We observed numerous hybrids between Heliamphora chimantensis and the Heliamphora minor on Chimanta. These hybrids can be easily distinguished from pure Heliamphora chimantensis by the shorter pitchers, the red veins and the coarse bristles inside the pitchers. Some of the hybrids’ pitchers showed deep red coloration, similar to the form of H. minor growing on Chimanta. The helmet shaped lids of these show a strong influence of Heliamphora minor. Apparently the hybrids are much more vigorous than either of the parent plants; we found patches of single clones measuring more than 5 meters across


    Now with this in mind, look at my H. chimantensis again:


    I just dont know.... the experts say its a chimantensis, but it sure doesnt match the original description IMHO
    mud, mud, mud.... ugh

  6. #14
    BigBella's Avatar
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    Quote Originally Posted by Av8tor1 View Post
    You and I have discussed this before over at cpuk. IMHO mine doesn't really fit the official description written by Wistuba.
    Even though I personally got my plant from Wistuba and he confirmed that similar cpuk plant as H. chimantensis

    Otherwise, I would have identified it as H. chimantensis x pulchella

    I'll say it again, the Heli waters are muddy at best...
    Av
    Looking through McPherson's Pitcher Plants of the Americas, Thomas Carow's Karnivoren, images from Wistuba, old Venezuelan slides of mine from the late eighties, and other online sources leads me to believe that there is far more variety to the appearance of H. chimantensis than is generally thought. Figure 144 in Pitcher Plants shows a photo of H. chimantensis x pulchella, though that image far more closely resembles the features of H. pulchella (especially the nectar spoon) than your H. chimantensis.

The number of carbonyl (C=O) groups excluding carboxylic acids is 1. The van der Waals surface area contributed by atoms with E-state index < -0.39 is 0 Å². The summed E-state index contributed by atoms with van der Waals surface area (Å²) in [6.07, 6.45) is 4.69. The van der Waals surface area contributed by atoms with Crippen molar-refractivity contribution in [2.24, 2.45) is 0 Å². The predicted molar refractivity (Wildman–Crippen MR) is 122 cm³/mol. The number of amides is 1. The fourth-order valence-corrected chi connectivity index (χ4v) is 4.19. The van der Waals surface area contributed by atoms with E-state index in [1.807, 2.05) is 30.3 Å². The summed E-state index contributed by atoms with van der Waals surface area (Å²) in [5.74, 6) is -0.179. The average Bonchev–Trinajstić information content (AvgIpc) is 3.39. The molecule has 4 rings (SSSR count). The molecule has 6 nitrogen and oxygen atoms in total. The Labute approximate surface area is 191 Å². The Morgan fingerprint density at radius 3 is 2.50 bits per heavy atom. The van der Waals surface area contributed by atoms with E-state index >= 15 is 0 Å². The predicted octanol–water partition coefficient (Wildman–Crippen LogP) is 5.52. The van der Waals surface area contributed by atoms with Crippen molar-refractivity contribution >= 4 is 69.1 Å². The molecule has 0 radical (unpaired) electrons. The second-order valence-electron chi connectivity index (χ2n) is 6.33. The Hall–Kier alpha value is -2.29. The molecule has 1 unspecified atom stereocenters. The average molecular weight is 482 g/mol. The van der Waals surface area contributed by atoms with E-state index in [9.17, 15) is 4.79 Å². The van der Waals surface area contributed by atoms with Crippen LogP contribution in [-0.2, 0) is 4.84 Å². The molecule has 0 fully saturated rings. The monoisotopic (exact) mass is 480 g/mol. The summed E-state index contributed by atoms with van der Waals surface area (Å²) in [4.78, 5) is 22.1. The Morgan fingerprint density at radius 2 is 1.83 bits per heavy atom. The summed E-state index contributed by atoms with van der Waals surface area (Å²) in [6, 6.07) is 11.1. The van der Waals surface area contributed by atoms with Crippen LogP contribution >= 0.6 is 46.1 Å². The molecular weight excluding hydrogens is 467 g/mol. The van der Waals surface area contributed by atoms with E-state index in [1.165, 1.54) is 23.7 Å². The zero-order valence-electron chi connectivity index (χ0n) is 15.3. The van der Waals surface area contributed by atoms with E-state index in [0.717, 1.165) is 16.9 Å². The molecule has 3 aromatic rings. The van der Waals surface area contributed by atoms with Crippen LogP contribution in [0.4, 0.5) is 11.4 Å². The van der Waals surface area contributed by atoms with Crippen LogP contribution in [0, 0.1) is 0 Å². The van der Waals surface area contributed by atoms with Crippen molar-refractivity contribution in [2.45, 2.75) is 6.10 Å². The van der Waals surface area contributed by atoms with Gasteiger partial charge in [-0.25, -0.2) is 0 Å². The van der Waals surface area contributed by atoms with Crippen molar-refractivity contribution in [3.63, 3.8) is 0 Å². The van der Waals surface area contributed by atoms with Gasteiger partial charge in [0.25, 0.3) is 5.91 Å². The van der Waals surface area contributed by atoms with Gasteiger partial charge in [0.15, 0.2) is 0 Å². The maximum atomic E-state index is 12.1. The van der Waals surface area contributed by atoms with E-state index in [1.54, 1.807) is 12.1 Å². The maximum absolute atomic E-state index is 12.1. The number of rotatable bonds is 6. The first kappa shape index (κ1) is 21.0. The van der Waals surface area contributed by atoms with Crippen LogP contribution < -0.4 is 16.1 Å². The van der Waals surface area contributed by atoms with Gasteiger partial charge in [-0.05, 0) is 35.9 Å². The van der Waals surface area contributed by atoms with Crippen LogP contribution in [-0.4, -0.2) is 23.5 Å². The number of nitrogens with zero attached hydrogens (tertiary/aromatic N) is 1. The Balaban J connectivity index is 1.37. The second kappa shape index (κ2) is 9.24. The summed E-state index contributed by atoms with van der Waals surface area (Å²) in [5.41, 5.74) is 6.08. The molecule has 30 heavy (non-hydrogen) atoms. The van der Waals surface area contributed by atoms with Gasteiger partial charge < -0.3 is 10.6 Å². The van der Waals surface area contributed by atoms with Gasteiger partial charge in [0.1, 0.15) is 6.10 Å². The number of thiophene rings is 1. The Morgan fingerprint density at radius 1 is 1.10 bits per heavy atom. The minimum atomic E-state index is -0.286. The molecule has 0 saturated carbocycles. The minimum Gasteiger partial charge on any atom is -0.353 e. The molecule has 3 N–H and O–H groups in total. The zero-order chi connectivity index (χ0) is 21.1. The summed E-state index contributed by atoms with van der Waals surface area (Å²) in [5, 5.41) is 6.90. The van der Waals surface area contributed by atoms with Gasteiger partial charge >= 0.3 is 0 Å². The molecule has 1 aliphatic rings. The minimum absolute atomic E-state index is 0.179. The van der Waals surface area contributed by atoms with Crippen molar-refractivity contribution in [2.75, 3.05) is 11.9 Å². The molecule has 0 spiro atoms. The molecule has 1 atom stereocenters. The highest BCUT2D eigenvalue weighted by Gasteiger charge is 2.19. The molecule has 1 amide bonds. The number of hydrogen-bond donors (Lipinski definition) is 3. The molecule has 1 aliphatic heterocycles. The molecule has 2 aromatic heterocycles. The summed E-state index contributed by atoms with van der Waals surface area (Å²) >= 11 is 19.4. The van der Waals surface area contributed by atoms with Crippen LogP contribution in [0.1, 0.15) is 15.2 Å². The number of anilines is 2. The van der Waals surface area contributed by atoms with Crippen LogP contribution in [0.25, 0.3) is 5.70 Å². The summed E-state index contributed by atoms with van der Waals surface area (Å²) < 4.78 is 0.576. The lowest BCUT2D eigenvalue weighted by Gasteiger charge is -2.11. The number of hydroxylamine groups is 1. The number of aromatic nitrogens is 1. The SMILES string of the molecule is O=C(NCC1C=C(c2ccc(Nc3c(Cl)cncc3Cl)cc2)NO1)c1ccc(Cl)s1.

To add further confusion, the amount of light and water greatly affects the appearance -- size and shape -- of Helamphora, both in cultivation and the wild . . .


    Heliamphora chimantensis -- December 2009
    “Sì perché l'autorità dell'opinione di mille nelle scienze non val per una scintilla di ragione di un solo . . ."

    -- Galileo "Biff" Galilei

  7. #15
    Av8tor1's Avatar
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    Agreed.... most features are highly environmental dependent. That leaves us with the non-environmental characteristics such as drain, hair, flower etc.
    I don't remember the specifics about your H. neblinae discussion on cpuk, but didn't the other person's example have the wrong pitcher drain and hair features? Yet it was "officially" accepted to be correct.
    My H. chimantensis is another example of a similar situation..
    If we cant even go by these characteristics then what is the hobbyist to do?
    I guess mine is a true chimantensis variant, it certainly should be.... it came from the same man who wrote the official description

    but IMHO it sure doesn't match it... so the only alternative remaining is the official description requires updating

    So then my question becomes, what makes a chimantensis a chimantensis

    ugh...